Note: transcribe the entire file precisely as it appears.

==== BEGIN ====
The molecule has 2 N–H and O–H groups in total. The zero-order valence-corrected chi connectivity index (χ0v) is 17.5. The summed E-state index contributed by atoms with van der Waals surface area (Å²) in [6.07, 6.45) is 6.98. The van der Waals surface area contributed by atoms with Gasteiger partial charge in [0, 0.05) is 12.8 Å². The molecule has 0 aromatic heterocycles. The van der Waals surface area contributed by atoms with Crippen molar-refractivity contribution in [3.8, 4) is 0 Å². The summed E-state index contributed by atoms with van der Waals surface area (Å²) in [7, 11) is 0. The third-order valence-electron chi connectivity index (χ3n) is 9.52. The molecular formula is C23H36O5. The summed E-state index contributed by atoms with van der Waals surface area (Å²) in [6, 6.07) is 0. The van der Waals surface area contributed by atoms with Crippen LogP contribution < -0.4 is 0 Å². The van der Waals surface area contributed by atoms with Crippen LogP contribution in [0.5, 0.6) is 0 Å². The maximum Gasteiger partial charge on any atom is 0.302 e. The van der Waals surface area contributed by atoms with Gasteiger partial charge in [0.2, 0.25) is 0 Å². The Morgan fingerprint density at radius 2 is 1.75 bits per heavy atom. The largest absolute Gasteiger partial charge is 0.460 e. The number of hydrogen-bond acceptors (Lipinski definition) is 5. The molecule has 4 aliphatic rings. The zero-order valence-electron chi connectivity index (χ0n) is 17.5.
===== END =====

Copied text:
The molecule has 2 N–H and O–H groups in total. The zero-order valence-corrected chi connectivity index (χ0v) is 17.5. The summed E-state index contributed by atoms with van der Waals surface area (Å²) in [6.07, 6.45) is 6.98. The van der Waals surface area contributed by atoms with Gasteiger partial charge in [0, 0.05) is 12.8 Å². The molecule has 0 aromatic heterocycles. The van der Waals surface area contributed by atoms with Crippen molar-refractivity contribution in [3.8, 4) is 0 Å². The summed E-state index contributed by atoms with van der Waals surface area (Å²) in [7, 11) is 0. The third-order valence-electron chi connectivity index (χ3n) is 9.52. The molecular formula is C23H36O5. The summed E-state index contributed by atoms with van der Waals surface area (Å²) in [6, 6.07) is 0. The van der Waals surface area contributed by atoms with Crippen LogP contribution < -0.4 is 0 Å². The van der Waals surface area contributed by atoms with Crippen LogP contribution in [0.5, 0.6) is 0 Å². The maximum Gasteiger partial charge on any atom is 0.302 e. The van der Waals surface area contributed by atoms with Gasteiger partial charge in [0.2, 0.25) is 0 Å². The Morgan fingerprint density at radius 2 is 1.75 bits per heavy atom. The largest absolute Gasteiger partial charge is 0.460 e. The number of hydrogen-bond acceptors (Lipinski definition) is 5. The molecule has 4 aliphatic rings. The zero-order valence-electron chi connectivity index (χ0n) is 17.5.